"I can't live here anymore," said Gerardo, 45, a fit and trim marathon runner, as he sat among boxes in his Mexico City office on the day before he left. "We have to change our lives. I have a 5-year-old boy. I can't risk him."
He said the businesses he built over a lifetime, manufacturing and selling auto parts and selling real estate, will surely go bankrupt and his 35 employees will lose their jobs. He said he would try to manage his businesses from Florida and with discreet return trips every few months. But he said they require more hands-on management than that, and that the kidnappers have forced him into ruin.
He said he spent $150,000 to hire two private investigators to look into his case, and they told him his niece was abducted by a well-organized gang led by state and local police officers. They were too well-connected and too organized to fight, he concluded. "You can buy anyone with the money they are making," he said.
They have taunted him on the phone, telling him, "You will never catch us, we know too much," he recalled. And they did know a lot. "They taped our phone conversations about two or three months before the kidnapping and replayed them for us. They checked our property records, they knew about our cars and houses. They did an inventory. They said, 'Tell your mother to sell her condo to pay the ransom.' "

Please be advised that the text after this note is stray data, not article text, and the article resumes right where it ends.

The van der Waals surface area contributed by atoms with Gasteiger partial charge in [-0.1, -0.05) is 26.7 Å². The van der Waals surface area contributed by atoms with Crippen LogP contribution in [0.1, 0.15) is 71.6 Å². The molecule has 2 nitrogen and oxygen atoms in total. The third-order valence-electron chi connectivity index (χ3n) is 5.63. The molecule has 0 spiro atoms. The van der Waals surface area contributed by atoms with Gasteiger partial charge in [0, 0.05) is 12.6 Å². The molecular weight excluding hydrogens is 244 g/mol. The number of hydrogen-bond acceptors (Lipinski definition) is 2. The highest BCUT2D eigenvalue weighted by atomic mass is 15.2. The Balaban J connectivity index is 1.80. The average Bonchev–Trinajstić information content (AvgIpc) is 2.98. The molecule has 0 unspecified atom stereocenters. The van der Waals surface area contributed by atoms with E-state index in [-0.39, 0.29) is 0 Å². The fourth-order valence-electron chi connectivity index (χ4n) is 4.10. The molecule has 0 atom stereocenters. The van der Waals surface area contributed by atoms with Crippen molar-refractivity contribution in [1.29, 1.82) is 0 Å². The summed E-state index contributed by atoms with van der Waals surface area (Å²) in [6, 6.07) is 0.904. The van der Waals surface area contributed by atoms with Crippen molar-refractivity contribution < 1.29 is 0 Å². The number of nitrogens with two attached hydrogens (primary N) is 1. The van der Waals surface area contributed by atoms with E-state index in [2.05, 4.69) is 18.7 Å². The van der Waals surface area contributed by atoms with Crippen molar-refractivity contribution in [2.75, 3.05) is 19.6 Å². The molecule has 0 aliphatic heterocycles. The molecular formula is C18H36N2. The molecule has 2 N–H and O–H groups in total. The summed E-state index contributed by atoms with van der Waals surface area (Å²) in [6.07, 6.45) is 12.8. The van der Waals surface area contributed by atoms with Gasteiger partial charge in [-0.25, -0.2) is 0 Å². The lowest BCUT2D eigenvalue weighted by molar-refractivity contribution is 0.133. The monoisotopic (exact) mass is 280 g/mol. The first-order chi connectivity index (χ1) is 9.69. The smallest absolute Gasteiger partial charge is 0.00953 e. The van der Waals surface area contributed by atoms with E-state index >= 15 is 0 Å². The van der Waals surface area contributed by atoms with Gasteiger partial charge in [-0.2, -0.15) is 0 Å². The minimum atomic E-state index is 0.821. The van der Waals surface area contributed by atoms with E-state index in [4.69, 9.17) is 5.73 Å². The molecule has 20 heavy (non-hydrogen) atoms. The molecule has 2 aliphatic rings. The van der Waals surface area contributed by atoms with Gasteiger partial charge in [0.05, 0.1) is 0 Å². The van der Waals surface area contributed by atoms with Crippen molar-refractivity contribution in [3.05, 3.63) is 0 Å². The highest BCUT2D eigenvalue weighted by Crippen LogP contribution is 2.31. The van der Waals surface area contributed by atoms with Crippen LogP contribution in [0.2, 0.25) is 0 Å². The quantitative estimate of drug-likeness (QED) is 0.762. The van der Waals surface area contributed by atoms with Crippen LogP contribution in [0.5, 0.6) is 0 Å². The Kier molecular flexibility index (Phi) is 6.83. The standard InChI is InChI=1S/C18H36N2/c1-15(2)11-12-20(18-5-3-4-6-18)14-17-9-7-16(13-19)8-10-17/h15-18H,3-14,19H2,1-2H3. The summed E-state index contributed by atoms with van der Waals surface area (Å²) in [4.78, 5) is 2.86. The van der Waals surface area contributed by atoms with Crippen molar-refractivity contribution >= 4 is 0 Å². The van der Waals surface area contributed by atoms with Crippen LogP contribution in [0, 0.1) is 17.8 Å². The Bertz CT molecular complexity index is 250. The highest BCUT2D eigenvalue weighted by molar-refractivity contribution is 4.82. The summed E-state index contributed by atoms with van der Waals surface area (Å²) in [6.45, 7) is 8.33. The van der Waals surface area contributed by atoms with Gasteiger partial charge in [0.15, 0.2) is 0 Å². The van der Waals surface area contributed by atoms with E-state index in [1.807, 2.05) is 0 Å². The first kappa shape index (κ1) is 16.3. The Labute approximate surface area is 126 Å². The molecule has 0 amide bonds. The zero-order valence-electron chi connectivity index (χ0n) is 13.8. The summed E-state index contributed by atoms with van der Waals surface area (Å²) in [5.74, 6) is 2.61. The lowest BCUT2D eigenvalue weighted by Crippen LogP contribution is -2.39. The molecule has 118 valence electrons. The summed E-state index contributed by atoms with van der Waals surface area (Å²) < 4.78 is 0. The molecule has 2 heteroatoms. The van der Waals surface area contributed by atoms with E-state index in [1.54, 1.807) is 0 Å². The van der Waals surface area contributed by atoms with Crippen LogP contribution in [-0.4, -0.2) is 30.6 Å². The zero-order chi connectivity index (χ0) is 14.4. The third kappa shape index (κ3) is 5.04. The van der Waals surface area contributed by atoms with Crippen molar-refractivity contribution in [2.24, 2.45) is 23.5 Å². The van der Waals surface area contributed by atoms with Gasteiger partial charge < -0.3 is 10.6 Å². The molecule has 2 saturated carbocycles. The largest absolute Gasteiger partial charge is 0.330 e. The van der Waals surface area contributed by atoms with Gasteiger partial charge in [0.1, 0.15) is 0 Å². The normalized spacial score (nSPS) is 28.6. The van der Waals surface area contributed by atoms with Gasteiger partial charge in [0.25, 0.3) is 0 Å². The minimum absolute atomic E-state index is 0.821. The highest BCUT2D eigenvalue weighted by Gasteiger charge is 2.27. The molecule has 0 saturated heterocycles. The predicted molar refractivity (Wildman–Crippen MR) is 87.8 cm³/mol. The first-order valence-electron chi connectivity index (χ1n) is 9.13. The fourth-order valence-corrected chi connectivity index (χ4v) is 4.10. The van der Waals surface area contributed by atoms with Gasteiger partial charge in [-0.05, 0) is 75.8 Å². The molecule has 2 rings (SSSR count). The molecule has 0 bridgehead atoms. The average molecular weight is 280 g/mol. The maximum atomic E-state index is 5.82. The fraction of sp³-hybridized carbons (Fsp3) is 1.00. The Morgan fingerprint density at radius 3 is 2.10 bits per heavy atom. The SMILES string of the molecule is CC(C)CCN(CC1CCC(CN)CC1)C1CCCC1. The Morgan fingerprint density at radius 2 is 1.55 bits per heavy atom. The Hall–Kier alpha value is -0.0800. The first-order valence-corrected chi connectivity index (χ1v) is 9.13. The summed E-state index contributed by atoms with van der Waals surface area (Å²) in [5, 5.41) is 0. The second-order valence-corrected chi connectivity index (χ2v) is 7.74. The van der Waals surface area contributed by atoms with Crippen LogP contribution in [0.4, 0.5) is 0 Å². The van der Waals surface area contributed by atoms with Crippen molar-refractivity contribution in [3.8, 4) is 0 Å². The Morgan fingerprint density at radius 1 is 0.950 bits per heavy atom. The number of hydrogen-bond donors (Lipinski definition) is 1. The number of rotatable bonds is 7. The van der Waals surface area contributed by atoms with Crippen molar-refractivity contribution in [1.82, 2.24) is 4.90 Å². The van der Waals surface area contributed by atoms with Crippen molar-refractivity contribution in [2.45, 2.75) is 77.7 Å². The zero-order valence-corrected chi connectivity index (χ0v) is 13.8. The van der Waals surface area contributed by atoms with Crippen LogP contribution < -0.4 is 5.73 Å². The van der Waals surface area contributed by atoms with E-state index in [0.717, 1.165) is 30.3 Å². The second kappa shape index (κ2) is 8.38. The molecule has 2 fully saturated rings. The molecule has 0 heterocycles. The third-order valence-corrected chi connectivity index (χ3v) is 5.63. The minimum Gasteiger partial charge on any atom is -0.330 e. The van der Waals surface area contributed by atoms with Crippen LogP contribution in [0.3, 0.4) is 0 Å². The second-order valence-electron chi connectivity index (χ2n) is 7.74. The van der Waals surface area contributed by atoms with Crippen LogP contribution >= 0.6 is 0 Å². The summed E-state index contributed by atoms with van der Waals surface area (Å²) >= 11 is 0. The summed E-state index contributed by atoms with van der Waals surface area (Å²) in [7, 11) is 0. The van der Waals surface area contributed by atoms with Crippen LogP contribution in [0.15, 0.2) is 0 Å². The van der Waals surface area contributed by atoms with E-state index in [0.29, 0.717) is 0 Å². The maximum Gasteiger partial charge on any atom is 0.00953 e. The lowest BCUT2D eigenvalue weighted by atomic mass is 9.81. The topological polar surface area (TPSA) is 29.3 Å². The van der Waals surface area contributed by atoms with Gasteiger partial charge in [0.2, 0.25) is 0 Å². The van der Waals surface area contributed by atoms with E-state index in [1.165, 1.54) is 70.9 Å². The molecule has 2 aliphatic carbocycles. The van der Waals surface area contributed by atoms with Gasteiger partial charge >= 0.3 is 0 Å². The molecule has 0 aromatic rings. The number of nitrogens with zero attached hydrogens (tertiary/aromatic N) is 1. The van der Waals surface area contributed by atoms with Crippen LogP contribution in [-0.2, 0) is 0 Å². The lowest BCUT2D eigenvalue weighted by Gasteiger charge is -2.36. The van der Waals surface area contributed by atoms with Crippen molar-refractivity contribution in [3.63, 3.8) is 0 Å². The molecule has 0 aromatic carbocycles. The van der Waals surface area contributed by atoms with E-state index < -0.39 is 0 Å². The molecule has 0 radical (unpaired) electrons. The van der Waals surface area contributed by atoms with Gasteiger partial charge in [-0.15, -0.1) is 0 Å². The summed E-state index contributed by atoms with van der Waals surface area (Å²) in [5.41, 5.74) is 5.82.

Gerardo said he was angry, that he would like to kill someone. But he said the forces against him were too strong to fight, so his only option was to run. He has never reported the case to the police.
"You work, you study, you get married, have kids, a life, stability," he said. "I was going to stay here always. But now we and our money are leaving Mexico."
High Cost to Victims
Pedro Fletes Renteria, director of a private school in Mexico City, was kidnapped as he arrived for work at 6 a.m. on March 1, 2001. Masked men with pistols forced him into a car and put him facedown on the floor with a gun to his neck. He was held for 59 days.
Fletes said he was kept for most of that time in a five-foot-square closet, with a bucket to use as a toilet. He was allowed to bathe every three days. Outside, he could hear children playing, families having parties -- the sounds of Mexico City's warm springtime.